Building Custom Firmware with OpenWrt

 in
Using an inexpensive wireless router, you can build a file server, a print server and even a media server. Plus, you can put all of those together and build the network device that does what you want.
Conclusion

This article demonstrates a technique for providing Kerberos, LDAP, network filesystem, print and media services using a Linksys WRT160NL wireless router. The result is a low-cost network server for the home or small office. OpenWrt has a wide range of packages available, so there is potential for many other solutions to be developed around this capable platform. For example, Samba could allow tight integration with Windows clients. Another option is Netatalk, which provides native Mac OS X file sharing, including integration with Apple's Time Machine backup software. Linux, open-source applications and popular network hardware like the Linksys WRT160NL provide a solid basis for developing innovative devices.

Mike Petullo serves in the US Army and enjoys solving problems with innovative open-source software. He has been working with Linux since 1997 and welcomes your comments at mike@flyn.org.

______________________

White Paper
Linux Management with Red Hat Satellite: Measuring Business Impact and ROI

Linux has become a key foundation for supporting today's rapidly growing IT environments. Linux is being used to deploy business applications and databases, trading on its reputation as a low-cost operating environment. For many IT organizations, Linux is a mainstay for deploying Web servers and has evolved from handling basic file, print, and utility workloads to running mission-critical applications and databases, physically, virtually, and in the cloud. As Linux grows in importance in terms of value to the business, managing Linux environments to high standards of service quality — availability, security, and performance — becomes an essential requirement for business success.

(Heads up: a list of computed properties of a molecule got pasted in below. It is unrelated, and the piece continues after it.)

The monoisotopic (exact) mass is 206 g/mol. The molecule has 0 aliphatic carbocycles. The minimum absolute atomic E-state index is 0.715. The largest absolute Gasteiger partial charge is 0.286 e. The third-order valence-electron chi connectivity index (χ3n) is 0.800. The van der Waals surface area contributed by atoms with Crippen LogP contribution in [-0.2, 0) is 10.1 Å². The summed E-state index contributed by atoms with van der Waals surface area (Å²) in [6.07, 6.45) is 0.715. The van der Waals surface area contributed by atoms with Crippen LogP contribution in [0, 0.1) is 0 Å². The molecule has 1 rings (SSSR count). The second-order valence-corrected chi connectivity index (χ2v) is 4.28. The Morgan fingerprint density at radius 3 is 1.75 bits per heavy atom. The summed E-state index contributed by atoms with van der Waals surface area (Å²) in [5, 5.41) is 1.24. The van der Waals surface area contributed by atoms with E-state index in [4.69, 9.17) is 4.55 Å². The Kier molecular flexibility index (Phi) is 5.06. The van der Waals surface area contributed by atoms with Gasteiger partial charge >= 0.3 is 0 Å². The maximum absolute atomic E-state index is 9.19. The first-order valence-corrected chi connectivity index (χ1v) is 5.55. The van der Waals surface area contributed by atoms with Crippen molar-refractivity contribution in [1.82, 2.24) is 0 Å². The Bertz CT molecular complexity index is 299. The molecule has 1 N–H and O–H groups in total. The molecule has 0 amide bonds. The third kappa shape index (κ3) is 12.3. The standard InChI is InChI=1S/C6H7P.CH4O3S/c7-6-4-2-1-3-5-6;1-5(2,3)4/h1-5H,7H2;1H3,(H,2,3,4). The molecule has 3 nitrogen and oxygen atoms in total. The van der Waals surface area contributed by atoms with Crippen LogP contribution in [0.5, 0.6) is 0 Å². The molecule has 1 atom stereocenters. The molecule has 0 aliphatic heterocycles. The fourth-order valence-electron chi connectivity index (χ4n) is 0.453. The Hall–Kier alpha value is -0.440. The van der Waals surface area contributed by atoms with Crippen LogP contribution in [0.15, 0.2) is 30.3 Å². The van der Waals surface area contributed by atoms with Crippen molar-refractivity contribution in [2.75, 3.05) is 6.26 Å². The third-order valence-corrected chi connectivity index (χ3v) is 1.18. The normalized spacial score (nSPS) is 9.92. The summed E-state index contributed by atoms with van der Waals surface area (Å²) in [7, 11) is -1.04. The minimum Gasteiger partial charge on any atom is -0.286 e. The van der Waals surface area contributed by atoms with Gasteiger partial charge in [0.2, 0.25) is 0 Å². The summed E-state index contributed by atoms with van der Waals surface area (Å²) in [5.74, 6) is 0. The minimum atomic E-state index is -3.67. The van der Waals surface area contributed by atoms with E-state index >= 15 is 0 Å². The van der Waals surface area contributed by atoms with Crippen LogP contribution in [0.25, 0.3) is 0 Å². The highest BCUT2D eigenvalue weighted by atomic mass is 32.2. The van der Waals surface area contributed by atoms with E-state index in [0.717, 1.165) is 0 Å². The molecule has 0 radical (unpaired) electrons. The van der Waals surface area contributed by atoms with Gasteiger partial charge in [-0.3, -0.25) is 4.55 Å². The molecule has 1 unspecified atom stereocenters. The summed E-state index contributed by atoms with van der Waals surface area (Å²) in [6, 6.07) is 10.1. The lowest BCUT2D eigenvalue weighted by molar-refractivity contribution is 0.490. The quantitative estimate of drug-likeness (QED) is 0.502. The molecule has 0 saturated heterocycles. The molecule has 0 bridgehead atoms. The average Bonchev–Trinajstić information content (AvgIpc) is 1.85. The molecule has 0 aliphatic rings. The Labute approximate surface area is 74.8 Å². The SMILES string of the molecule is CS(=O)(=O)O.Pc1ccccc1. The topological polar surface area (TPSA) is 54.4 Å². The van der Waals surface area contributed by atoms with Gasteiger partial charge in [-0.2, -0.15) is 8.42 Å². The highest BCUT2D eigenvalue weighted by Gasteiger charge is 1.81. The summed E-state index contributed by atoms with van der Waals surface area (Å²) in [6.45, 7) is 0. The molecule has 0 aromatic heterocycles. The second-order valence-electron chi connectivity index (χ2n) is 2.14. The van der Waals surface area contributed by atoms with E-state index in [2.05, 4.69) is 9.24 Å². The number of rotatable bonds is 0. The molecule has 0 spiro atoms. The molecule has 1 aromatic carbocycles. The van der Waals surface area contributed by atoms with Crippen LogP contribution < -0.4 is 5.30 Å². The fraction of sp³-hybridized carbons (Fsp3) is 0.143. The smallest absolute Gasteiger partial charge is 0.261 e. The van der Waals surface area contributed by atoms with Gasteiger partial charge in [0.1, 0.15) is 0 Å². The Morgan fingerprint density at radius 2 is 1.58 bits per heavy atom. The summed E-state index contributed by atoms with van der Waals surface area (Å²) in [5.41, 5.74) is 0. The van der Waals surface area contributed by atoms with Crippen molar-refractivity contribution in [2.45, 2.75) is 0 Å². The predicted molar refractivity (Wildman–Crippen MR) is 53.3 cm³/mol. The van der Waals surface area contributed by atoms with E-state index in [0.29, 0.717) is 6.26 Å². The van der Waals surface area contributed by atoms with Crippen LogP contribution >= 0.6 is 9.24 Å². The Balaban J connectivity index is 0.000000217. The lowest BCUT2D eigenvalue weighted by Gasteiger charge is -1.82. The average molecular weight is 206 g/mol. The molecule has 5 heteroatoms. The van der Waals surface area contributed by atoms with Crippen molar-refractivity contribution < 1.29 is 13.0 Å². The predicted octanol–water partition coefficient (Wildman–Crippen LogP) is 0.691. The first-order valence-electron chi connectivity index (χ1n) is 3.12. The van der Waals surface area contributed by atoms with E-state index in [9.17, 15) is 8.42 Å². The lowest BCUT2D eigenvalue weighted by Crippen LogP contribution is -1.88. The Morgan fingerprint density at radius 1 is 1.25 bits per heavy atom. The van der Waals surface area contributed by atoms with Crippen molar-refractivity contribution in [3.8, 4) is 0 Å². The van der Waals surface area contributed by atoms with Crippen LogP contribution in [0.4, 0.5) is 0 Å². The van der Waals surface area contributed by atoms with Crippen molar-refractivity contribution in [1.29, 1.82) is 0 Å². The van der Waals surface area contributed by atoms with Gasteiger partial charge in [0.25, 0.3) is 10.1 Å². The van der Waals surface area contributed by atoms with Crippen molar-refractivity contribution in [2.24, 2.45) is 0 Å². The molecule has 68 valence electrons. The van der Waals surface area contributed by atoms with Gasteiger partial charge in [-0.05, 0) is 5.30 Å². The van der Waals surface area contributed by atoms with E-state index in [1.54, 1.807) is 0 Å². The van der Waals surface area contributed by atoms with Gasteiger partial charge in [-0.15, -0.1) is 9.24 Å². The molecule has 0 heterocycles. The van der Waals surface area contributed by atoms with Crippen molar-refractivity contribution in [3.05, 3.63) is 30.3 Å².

Learn More

Sponsored by Red Hat

White Paper
Private PaaS for the Agile Enterprise

If you already use virtualized infrastructure, you are well on your way to leveraging the power of the cloud. Virtualization offers the promise of limitless resources, but how do you manage that scalability when your DevOps team doesn’t scale? In today’s hypercompetitive markets, fast results can make a difference between leading the pack vs. obsolescence. Organizations need more benefits from cloud computing than just raw resources. They need agility, flexibility, convenience, ROI, and control.

Stackato private Platform-as-a-Service technology from ActiveState extends your private cloud infrastructure by creating a private PaaS to provide on-demand availability, flexibility, control, and ultimately, faster time-to-market for your enterprise.

Learn More

Sponsored by ActiveState